Written by: Rachel November 16 2011 I know what you’re thinking. Third time gestator, editor at a prenatal magazine, short stint in medical school (P.S. I did a short stint in medical school)—Rachel’s totally going […]
Written by: Rachel November 16 2011
I know what you’re thinking. Third time gestator, editor at a prenatal magazine, short stint in medical school (P.S. I did a short stint in medical school)—Rachel’s totally going to own this pregnancy. The doctors probably have her on speed dial. I bet she already has the nursery fully stocked with every possible item the baby might need, zero nausea (thanks to knowing all the remedies, ever), is maintaining the physique of a runway model, and has (male) (attractive) aides hired specifically to lift anything heavier than a water bottle and feed her nutritionist-approved, pre-peeled organic grapes and almond slivers.
But that’s ridiculous. I would never make anyone peel my grapes—everyone knows that’s where all the vitamins are!
In all seriousness, though, I will admit that I did go into this third pregnancy with a little bit of a swagger. I kind of thought, “Pssshhht—growing a human. DONE IT. I got this.” And so the first day that I felt a little off, I nibbled on crackers (remedy!), smug in my “I don’t get very sick during the first trimester” sureness, and waited serenely for the tiny bout of silliness to move right along.
Pros. Straight up.
Except then one morning I woke up, turned to flip from my right side to my left and suddenly felt like the whole world was a merry go round, and I was not buckled into any safety, carnival-approved harness. I was dizzy like whoa. Closing my eyes did not help. Opening my eyes did not help. Clutching the bed did not help, though it did make me feel much less like I was going to careen off into open space, so I did that. It took a few minutes for the sensation to go away, and afterward I shakily thought, “Well! That was unpleasant! Glad that’s over!” This is how I try to trick my body into thinking things are completely fine when in fact I know in my gut that another quarter had already been inserted into the baby-on-board Tilt-o-whirl.
Sure enough, five minutes later I turned my head over again and wheeeeeeeeeeeee I was back to spinnin’. Still, because I follow the stringent practice of willing myself to do things even when they are kind of stupid, I stood up. I did a few morning-type tasks like getting the kids breakfast and throwing on some less pajama-like clothing, and then settled myself down on the couch with the computer to do some work. It took only an hour before I realized I had slid almost to horizontal on the couch and was peering at the screen with one eye squinted open a slit. But I convinced myself that it was only a temporary moment of funkiness and that I would be just fine in a minute, right after I went to the bathroom and stretched and maybe also just threw up a little tiny bit. I have problems.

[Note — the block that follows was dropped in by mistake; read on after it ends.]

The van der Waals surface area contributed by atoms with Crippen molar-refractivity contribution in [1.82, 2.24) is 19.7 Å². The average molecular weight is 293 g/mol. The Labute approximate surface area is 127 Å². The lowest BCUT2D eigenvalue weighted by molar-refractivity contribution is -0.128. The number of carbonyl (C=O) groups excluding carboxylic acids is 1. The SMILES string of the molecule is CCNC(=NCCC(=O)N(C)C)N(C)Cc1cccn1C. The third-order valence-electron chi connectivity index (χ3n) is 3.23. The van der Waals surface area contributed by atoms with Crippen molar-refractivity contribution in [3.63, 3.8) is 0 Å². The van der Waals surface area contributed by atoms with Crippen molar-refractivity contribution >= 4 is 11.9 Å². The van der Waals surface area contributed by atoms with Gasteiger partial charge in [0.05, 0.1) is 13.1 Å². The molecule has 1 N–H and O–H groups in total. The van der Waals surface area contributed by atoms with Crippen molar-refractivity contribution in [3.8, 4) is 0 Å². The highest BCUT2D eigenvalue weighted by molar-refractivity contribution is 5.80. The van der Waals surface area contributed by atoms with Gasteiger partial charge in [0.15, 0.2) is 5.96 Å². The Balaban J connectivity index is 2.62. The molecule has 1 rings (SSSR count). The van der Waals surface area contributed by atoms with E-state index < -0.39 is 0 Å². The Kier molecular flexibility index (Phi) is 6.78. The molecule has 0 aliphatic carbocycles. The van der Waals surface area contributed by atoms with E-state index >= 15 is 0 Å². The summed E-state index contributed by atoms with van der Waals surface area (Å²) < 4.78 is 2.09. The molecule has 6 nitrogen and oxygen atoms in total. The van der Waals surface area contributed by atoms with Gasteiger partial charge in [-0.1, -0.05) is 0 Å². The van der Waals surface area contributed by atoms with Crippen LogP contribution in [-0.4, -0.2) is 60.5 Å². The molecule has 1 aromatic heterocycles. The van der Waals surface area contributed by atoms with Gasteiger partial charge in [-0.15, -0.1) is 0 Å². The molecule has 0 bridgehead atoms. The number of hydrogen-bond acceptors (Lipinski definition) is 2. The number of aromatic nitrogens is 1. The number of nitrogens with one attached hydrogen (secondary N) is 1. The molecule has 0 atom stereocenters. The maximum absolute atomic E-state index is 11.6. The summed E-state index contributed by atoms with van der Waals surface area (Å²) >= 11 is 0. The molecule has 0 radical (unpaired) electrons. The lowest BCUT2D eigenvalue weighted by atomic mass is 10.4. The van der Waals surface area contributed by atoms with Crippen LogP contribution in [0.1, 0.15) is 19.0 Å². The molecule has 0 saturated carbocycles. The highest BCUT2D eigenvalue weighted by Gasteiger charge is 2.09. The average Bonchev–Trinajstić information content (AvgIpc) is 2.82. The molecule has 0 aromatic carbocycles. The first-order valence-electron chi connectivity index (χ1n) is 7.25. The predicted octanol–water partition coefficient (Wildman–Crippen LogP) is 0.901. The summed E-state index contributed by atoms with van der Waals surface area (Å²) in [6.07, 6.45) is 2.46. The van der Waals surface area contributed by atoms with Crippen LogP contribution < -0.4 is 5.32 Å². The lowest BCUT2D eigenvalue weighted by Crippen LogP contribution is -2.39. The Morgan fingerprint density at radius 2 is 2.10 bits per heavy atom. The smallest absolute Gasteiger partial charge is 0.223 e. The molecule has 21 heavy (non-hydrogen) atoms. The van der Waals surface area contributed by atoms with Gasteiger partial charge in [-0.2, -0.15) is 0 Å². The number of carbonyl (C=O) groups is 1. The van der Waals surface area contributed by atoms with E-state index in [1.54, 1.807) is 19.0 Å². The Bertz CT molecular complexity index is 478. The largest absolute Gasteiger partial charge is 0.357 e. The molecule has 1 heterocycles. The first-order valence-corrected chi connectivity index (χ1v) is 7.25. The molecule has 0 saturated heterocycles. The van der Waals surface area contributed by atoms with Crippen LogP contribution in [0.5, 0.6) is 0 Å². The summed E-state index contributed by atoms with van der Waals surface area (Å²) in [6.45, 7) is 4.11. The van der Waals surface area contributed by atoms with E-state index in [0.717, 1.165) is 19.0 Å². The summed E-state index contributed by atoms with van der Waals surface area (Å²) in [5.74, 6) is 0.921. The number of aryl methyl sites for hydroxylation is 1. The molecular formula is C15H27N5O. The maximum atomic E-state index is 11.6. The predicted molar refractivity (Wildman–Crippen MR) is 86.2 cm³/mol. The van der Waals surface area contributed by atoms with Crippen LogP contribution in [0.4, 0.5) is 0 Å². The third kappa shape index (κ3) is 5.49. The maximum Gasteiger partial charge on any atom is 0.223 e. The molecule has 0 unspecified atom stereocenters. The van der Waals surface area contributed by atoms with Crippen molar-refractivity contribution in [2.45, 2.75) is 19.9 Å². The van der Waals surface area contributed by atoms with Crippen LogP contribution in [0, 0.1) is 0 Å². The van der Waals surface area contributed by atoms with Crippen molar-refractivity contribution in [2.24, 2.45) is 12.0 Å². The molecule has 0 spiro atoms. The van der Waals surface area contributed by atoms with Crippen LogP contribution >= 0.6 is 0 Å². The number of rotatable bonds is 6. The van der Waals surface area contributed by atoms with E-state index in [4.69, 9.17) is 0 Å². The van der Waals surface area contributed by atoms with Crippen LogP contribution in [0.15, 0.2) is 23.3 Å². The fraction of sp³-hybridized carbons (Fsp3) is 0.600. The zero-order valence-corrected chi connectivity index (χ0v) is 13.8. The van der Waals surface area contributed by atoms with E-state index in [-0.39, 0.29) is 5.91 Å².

It was kind of like this, only waaaaaay (way) less fun.
So I did what any self-respecting pregnancy expert/editor/pro would do. I Googled. Turns out that in the earlier weeks of pregnancy you get this nice internal bath of hormones that make you 1. go crazy 2. cry at all the commercials 3. want to urp when thinking of your most favorite food of all time (et tu, burritos?) and 4.(bingo!) relax your blood vessels in preparation for the 40 to 50 percent increase in blood volume that happens during your nine-plus months of pregnancy. Only the relaxing happens before the increasing, which can equal Dizzy City. That’s science! And sometimes, science sucks.
This whole episode has me feeling less like the valedictorian of pregnancy and a little more middle of the class. Or more accurately, I’m remembering that every pregnancy can (literally) rock your world in a completely different way. My pregnancy with Rosie wasn’t exactly like my pregnancy with Noah. (For one thing, he was 11 days early, and she was five days late. But that’s a whole other story.)
Me, 4,875 weeks pregnant with Rosie, eclipsing the sun.
And frankly, I’m not exactly a spring chicken like I was when I was a spry 26-year-old first-timer. I have two other children whose needs and energy fill my time, a full-time job, and bones and muscles that have a few more miles on them than before. It's just gonna happen it's own way, this third go-around. And there's not really anything Ican do to prepare for that, except maybe to beef up my water-hefting, grape-peeling personal assistant staff.
So I guess I’ll ratchet back my swagger a tad. But only just a tad. Because I gotta be honest, I have a competitive streak, and I'm still gunning for that salutatorian spot.